The young Republican party of 1860 was a polyglot of radical Jacobins and abolitionists, ex-Whigs, Free Soilers, Know Nothings, anti-slavery Democrats, protective tariff demanding Eastern manufacturers, free-trade Western farmers, hardened machine politicians of the North, as well as myriad visionary reformers. A war against the South was seen as the only way to save the party from post-election disintegration.
Bernhard Thuersam, Circa1865
The War to Save the Republican Party
"Just as politics had helped determine the outcome of the [sectional] compromise struggle it also played its part, openly or covertly, in shaping the final decision to fight for the Union. Sooner or later the Republicans were obliged to recognize that violence was the logical consequence of their rejection of [compromise with the South]. Some faced that fact realistically from the beginning; others tried to dodge it for a time with a course of "masterful inactivity," or to disguise it with soothing words like "defense" or the "enforcement of the laws."
But one thing the Republicans knew for certain: The acceptance of peaceful secession would demolish their party as surely as would the betrayal of its platform.
They realized, as one Democrat predicted, that Southern independence would cause the North to "look upon . . . [Republicans] as the destroyers of the Union of our fathers." That would arouse "an agitation . . . that would know no rest, day or night, until Black Republicanism . . . should be effectually destroyed." Accordingly, Republicans fully understood that the Union must be saved to make their future secure.
Some of Lincoln's followers evidently believed that a war for the Union promised other political benefits. It appeared to many, in fact, as the only program that could hold their organization together. For what other purpose could the diverse elements of Republicanism cooperate?
[Salmon P.] Chase wrote apprehensively that the most dangerous disunion threat he perceived was "the disunion of the Republican party." No sooner was the election over than many Democrats waited expectantly for the disintegration of their rivals. [A Stephen Douglas supporter noted that] "It is morally impossible for any man . . . to distribute his patronage and shape the policy of his administration as to gratify and keep together such a heterogenous combination of discordant materials as that of which the "Republican" party is composed."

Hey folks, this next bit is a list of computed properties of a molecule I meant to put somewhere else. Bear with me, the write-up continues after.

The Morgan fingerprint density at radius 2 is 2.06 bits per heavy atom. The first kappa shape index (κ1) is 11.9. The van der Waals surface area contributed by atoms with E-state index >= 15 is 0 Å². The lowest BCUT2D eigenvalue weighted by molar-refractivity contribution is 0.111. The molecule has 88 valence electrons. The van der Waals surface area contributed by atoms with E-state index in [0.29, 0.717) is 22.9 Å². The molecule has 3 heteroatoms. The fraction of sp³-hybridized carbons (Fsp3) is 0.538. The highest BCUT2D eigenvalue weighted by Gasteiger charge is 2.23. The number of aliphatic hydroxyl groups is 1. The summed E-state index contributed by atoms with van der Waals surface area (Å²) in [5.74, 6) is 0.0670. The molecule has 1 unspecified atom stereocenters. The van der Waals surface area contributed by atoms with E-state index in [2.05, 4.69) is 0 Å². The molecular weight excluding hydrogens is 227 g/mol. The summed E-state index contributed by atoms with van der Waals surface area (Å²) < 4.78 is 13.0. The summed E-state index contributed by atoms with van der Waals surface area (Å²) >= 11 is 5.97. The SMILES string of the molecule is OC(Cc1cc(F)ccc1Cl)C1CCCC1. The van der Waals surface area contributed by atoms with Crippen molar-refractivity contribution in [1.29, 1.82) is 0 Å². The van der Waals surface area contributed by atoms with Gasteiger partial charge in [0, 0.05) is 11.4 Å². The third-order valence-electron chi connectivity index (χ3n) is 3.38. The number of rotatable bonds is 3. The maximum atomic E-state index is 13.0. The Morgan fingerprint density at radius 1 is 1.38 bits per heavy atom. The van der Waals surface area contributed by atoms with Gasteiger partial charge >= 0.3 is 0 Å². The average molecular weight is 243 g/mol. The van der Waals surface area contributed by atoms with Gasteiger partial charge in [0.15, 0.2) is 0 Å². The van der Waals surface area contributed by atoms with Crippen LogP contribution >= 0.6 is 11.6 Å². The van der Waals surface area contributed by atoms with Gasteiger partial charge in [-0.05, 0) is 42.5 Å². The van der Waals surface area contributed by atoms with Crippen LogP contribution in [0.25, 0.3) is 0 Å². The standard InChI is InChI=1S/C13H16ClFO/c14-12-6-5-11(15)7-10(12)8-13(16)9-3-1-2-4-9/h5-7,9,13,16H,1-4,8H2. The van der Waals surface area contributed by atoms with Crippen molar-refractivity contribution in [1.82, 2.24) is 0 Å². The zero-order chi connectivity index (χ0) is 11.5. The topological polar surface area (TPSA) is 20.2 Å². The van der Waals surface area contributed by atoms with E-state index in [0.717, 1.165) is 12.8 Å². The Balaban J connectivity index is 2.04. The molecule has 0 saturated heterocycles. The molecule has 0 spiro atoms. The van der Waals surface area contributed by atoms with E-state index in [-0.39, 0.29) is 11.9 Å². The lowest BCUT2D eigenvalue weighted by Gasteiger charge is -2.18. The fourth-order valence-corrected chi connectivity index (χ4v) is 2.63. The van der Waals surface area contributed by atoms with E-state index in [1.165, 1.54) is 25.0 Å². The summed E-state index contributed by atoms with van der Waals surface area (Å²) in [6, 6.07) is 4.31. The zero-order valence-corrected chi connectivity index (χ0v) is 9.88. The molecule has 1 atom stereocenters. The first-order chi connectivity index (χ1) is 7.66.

Here was a solution to the Republican problem: A stand for the Union would certainly bind all the factions together. More, it would provide an appeal which, properly stated, few in the opposition would be able to resist. With that in mind, one Republican urged his political friends to "drop the slavery question . . . & appeal to the national feeling of the North" so that Democrats would be "swayed to our side." Republicanism and loyalty were soon to become synonymous.
It is impossible to determine precisely how prominent the political motive was in the calculations of Republican leaders. Simply to prove that the Civil War saved their party from disintegration, as it may well have done, would not be to prove that Republicans deliberately started the war for that purpose. Yet the evidence is conclusive that politics was at least one factor, and often a surprisingly conscious one, which directed some of Lincoln's friends toward war."
(And the War Came, the North and the Secession Crisis of 1861, Kenneth M. Stampp, pp. 205-208)